• In linear ultrasonic piezomotors, piezo elements orthogonally bonded to a car produce vibration that rotates (and translates) an engaged screw for direct-drive linear actuation. Typically, two-channel sinusoidal or square wave is applied to the piezoelectric elements at an ultrasonic frequency in the kHz range, matching the first bending resonant frequency of the screw — for orbital motion that drives the screw.

What benefits do piezomotors offer?

• Piezomotors will never burn out, even if jammed while commanded to move; these motors exhibit high initial torque and a wide range of torques. The elimination of stick-slip (associated with some electromagnetic motors) allows full leveraging of a piezomotor’s quick start-stop capabilities. They can be normally locked or normally free; in the former, drift is negligible — less than 1 arc-sec/hour for some rotary types. Finally, electromagnetic motors must often be paired with gears and power-transmission components, and exhibit mechanical tolerances, backlash, and hysteresis. Piezomotors are direct-drive units, so offer higher resolution and repeatability.

• Power requirements are often simple, and controllers can be low-voltage units (less than 12 Vdc) enabling the use of piezomotors in mobile space and energy-constrained designs.

• Piezomotors are generally immune to electromagnetic interference, making them useful in MRI and similar applications.

Where are piezomotors used?

Piezoelectric motors are used in ultrasonic emitters, fertilization, micromonitoring, surgery robotics, pick-and-place, microdose dispensing, cell penetration and cell imaging in cytopathology, laser beam steering in dermatology and ophthalmology, and 3D scanning.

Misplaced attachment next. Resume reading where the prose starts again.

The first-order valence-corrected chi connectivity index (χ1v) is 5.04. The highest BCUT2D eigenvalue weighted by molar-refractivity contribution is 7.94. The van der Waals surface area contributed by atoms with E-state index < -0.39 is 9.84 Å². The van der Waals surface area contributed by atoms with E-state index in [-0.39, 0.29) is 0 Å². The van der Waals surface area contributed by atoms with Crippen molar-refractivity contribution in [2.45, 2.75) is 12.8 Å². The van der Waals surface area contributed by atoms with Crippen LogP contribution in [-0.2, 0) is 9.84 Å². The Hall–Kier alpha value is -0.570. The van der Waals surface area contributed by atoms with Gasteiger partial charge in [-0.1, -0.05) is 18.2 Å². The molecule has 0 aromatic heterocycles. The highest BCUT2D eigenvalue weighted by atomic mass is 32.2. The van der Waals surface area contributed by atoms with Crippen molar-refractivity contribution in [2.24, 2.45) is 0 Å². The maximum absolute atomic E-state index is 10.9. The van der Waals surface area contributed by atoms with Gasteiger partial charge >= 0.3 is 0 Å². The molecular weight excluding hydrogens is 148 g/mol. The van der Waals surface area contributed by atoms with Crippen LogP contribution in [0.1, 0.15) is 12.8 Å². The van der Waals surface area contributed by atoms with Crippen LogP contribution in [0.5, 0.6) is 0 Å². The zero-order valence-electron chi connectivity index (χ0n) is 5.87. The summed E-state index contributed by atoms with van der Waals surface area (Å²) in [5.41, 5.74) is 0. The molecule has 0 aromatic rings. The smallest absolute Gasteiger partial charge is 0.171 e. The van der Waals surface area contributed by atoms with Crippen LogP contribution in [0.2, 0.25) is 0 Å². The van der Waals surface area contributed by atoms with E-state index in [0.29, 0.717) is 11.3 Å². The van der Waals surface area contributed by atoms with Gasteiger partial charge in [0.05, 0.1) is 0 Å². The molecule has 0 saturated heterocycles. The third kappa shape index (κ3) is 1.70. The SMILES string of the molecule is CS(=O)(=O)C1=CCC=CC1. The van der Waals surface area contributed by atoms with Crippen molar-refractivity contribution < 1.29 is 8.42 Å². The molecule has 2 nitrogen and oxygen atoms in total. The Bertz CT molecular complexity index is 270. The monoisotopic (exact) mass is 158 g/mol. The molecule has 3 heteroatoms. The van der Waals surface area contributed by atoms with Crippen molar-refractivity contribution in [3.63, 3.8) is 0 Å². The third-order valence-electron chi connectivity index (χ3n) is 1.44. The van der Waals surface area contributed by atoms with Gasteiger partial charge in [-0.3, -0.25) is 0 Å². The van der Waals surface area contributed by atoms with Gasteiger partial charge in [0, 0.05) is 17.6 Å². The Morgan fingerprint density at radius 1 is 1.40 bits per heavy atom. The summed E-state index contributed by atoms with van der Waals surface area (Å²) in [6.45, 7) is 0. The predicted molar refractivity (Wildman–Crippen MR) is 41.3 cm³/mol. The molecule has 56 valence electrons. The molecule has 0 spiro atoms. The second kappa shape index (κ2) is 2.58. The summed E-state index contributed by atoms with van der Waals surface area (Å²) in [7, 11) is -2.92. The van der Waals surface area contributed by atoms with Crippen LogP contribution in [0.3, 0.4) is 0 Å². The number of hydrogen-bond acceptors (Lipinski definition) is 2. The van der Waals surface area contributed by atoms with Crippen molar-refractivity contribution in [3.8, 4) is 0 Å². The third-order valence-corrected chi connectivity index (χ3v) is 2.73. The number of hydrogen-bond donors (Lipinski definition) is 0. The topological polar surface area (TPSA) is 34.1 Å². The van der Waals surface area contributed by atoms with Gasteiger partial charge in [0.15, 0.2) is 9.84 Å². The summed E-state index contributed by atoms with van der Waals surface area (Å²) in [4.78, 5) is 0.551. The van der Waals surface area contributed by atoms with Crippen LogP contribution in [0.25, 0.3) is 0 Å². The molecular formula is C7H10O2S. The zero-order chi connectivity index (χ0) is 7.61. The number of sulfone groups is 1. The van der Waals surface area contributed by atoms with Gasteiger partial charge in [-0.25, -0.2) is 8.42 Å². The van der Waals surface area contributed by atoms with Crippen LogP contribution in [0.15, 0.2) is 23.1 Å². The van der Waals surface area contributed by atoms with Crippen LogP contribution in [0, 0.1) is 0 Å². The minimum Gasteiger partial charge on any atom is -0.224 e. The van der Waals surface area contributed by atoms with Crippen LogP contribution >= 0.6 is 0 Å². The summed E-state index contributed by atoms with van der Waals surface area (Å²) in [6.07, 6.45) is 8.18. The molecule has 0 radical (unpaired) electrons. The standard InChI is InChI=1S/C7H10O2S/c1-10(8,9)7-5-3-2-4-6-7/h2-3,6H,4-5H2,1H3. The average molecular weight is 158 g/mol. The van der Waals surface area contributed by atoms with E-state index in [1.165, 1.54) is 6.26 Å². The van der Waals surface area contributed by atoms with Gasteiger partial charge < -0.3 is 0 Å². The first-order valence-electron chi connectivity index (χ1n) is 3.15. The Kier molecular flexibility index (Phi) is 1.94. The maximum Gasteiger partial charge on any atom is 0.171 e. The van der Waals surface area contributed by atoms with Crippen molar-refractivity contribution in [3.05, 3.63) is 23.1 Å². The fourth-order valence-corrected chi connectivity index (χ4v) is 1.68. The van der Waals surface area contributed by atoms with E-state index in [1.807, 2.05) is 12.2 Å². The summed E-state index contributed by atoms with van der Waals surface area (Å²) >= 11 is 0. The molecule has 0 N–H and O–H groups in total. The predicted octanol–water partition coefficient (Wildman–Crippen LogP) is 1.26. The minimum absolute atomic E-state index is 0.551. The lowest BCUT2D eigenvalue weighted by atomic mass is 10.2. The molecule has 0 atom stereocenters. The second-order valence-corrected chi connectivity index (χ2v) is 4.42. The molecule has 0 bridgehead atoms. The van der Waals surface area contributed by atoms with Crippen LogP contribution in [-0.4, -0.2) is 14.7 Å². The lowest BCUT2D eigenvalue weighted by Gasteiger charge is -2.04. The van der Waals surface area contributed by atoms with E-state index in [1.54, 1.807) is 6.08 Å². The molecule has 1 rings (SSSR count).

In certain unmanned drones, stacked piezomotors are integrated into the aerial vehicle’s morphing wing to supply hydraulic pressure to actuators. The design allows fluid to be confined to a closed loop surrounding each actuator, cutting fluid requirements, eliminating hydraulic lines, and removing weight.

In addition, piezomotors are leveraged in electronics and medical applications that involve focusing, scanning, adjustment, and inspection often use sub-micrometer positioning for their nm accuracy. For example, in a measuring application, piezomotors might power a linear actuator that slowly carries small objects past a sensor recording geometric data. Piezomotors alone aren’t appropriate, because most are limited in feed length and payload. In addition, these motors can take a long time to move parts into and out of a target “active measuring” area — particularly when gearing is incorporated to maintains the high resolution of low-speed moves. In contrast, when using a piezomotor plus a dc motor mounted on a common spindle, the dc drive can move the mechanism to target quickly (with its quick feed rate) and then the piezomotor delivers high motion resolution once it reaches that target.

Also read:

The MICROMO Study Guide
Piezomotors in actuators article
• Explanation of piezoelectric force sensors